Planning a trip for your whole family can be stressful. One important question to ask yourself when travelling abroad with your family is: “What are the things that I have to consider?”
Here are 8 things to look out for when travelling with your family!
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One common concern many may have is that of accessibility. Are there transportation methods available to get there? When travelling with your children and your elderly parents, are the places you want to go to, child or elderly-friendly?
Travel Routes and Transportation
It is vital to map out the travel routes when planning your itinerary. The main aim of doing so is to come up with routes that are (a) time-saving, (b) convenient and (c) suitable for all that are travelling. One possible method is to download transport system maps of the place that you are going to. Another method is to search for suggestions from other travellers who have been to those places before. Tip: families travelling with young children and/or the elderly should check if the public transport is stroller or wheelchair-friendly.
One other important thing to consider is whether the places you plan to visit are easily-accessible. If there are no public transport available, you can consider hiring a van or minibus to ferry your family and you around. Tip: Use this checklist for assessing if the places you want to visit are suitable for the young and old:
- Is there a lot of walking involved?
- Is it stroller/wheelchair-friendly (presence of ramps, lifts or elevators)?
- For families with very young children, are there nursing rooms and/or child seats available.
- If not, what are the alternatives?
For those who are bringing your young children or elderly parents abroad, one problem you may face is the accessibility issue that comes with their mobility devices (if any). Bulky strollers, wheelchairs or pushchairs can be a problem when you are travelling. Tip: invest in a compact pram and mobility device or to rent one for the duration of your travel!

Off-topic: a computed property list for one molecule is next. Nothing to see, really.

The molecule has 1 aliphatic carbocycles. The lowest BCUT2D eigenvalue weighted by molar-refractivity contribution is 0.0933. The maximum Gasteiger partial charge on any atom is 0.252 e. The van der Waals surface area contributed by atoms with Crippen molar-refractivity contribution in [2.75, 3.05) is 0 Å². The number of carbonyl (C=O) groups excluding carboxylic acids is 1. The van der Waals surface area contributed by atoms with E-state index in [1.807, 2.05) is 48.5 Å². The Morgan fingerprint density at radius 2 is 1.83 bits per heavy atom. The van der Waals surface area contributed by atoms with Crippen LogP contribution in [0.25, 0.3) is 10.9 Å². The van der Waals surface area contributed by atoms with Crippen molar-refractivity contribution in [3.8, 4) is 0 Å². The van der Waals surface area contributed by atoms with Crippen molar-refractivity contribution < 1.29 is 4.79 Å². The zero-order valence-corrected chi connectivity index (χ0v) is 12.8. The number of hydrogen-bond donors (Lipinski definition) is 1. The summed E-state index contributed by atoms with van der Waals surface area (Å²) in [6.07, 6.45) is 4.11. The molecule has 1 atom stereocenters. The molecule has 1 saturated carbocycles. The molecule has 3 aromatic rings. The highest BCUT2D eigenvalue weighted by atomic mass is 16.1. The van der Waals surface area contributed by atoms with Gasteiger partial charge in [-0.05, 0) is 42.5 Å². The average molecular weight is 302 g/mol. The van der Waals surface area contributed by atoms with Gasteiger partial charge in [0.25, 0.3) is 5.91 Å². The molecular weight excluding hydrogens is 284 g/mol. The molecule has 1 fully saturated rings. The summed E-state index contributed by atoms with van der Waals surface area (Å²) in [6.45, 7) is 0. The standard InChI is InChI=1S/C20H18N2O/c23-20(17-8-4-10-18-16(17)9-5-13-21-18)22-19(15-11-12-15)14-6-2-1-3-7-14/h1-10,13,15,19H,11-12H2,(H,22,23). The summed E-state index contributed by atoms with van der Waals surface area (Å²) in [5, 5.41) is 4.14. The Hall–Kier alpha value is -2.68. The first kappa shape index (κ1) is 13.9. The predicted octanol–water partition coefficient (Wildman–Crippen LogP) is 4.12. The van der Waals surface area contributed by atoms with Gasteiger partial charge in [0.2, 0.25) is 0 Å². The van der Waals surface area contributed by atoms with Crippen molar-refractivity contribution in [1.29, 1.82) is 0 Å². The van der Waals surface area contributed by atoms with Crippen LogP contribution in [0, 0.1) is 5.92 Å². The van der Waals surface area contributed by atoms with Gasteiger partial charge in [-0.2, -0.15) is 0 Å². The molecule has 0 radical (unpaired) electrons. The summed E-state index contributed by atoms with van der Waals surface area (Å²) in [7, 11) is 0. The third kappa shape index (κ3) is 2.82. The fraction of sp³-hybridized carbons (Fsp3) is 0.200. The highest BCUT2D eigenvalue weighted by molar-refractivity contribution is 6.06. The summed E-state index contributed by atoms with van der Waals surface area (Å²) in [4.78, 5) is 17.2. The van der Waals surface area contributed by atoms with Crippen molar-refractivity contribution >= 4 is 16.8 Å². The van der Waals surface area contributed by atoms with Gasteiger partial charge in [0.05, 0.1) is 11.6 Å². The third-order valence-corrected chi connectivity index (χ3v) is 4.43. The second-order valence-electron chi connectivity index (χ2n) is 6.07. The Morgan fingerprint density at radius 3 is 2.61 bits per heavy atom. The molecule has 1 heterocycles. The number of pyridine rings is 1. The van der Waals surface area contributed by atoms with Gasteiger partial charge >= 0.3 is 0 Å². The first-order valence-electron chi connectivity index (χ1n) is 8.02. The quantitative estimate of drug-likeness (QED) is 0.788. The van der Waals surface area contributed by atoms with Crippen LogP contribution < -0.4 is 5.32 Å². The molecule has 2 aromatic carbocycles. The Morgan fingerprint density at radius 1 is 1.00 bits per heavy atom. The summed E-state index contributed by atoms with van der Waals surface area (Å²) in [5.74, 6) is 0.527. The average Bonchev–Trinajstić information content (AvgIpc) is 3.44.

For compact mobility devices for the elderly who require mobility assistance, you may consider the Travelite Portable Pushchair, which is available for both purchase and rental. For the elderly who require less mobility assistance, you may consider The Cane Collective walking canes, which are both foldable and lightweight.
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Before embarking on your family trip, it is very important to budget. After all, you would not want to spend unnecessary money that can be used for other activities. Tip: draft a budget table to keep track of your expenses! There are many available budgeting tools online such as Budget Worksheets to aid you in your budgeting.
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Planning a trip for a family with children and seniors may be a tricky one. Planning carefully can ensure an enjoyable trip for all.
Here are some activities that you may consider including in your itinerary:
- Nature sight-seeing
- Educational experiences
For a more enjoyable experience, do consider how accessible these places will be. You may have to prepare mobility aids for your loved ones based on their needs. For example, your young children may require strollers while your elderly parents and/or grandparents may require walking canes, walkers, and/or wheelchairs. Other items that you may consider for yourself or your loved ones include hiking poles, which are great tools for hiking expeditions.
Tip: You you can make use of an itinerary template for more detailed and efficient planning!